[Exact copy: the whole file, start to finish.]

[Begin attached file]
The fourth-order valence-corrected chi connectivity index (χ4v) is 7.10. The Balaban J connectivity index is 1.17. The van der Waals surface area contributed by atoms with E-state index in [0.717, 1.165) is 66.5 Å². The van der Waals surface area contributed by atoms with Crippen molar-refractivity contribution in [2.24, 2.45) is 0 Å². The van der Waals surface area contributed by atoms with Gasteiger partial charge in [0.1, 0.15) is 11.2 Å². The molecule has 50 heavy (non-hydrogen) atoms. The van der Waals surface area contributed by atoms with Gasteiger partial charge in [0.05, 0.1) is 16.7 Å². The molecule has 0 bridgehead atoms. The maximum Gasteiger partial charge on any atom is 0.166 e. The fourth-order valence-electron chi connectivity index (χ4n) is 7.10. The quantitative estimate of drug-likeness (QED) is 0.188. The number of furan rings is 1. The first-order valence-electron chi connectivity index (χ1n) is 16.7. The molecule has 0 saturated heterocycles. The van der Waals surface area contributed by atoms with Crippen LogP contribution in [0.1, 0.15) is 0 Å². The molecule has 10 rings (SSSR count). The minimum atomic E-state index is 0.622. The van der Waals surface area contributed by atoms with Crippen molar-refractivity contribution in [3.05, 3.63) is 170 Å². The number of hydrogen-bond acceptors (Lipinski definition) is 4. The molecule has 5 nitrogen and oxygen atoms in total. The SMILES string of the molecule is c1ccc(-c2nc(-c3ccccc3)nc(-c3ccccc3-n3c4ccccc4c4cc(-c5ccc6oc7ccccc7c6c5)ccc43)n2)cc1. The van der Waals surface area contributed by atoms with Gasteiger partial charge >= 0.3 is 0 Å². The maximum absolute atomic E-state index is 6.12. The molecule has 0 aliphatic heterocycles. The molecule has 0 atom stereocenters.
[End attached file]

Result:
The fourth-order valence-corrected chi connectivity index (χ4v) is 7.10. The Balaban J connectivity index is 1.17. The van der Waals surface area contributed by atoms with E-state index in [0.717, 1.165) is 66.5 Å². The van der Waals surface area contributed by atoms with Crippen molar-refractivity contribution in [2.24, 2.45) is 0 Å². The van der Waals surface area contributed by atoms with Gasteiger partial charge in [0.1, 0.15) is 11.2 Å². The molecule has 50 heavy (non-hydrogen) atoms. The van der Waals surface area contributed by atoms with Gasteiger partial charge in [0.05, 0.1) is 16.7 Å². The molecule has 0 bridgehead atoms. The maximum Gasteiger partial charge on any atom is 0.166 e. The fourth-order valence-electron chi connectivity index (χ4n) is 7.10. The quantitative estimate of drug-likeness (QED) is 0.188. The number of furan rings is 1. The first-order valence-electron chi connectivity index (χ1n) is 16.7. The molecule has 0 saturated heterocycles. The van der Waals surface area contributed by atoms with Crippen LogP contribution in [0.1, 0.15) is 0 Å². The molecule has 10 rings (SSSR count). The minimum atomic E-state index is 0.622. The van der Waals surface area contributed by atoms with Crippen molar-refractivity contribution in [3.05, 3.63) is 170 Å². The number of hydrogen-bond acceptors (Lipinski definition) is 4. The molecule has 5 nitrogen and oxygen atoms in total. The SMILES string of the molecule is c1ccc(-c2nc(-c3ccccc3)nc(-c3ccccc3-n3c4ccccc4c4cc(-c5ccc6oc7ccccc7c6c5)ccc43)n2)cc1. The van der Waals surface area contributed by atoms with Gasteiger partial charge >= 0.3 is 0 Å². The maximum absolute atomic E-state index is 6.12. The molecule has 0 aliphatic heterocycles. The molecule has 0 atom stereocenters.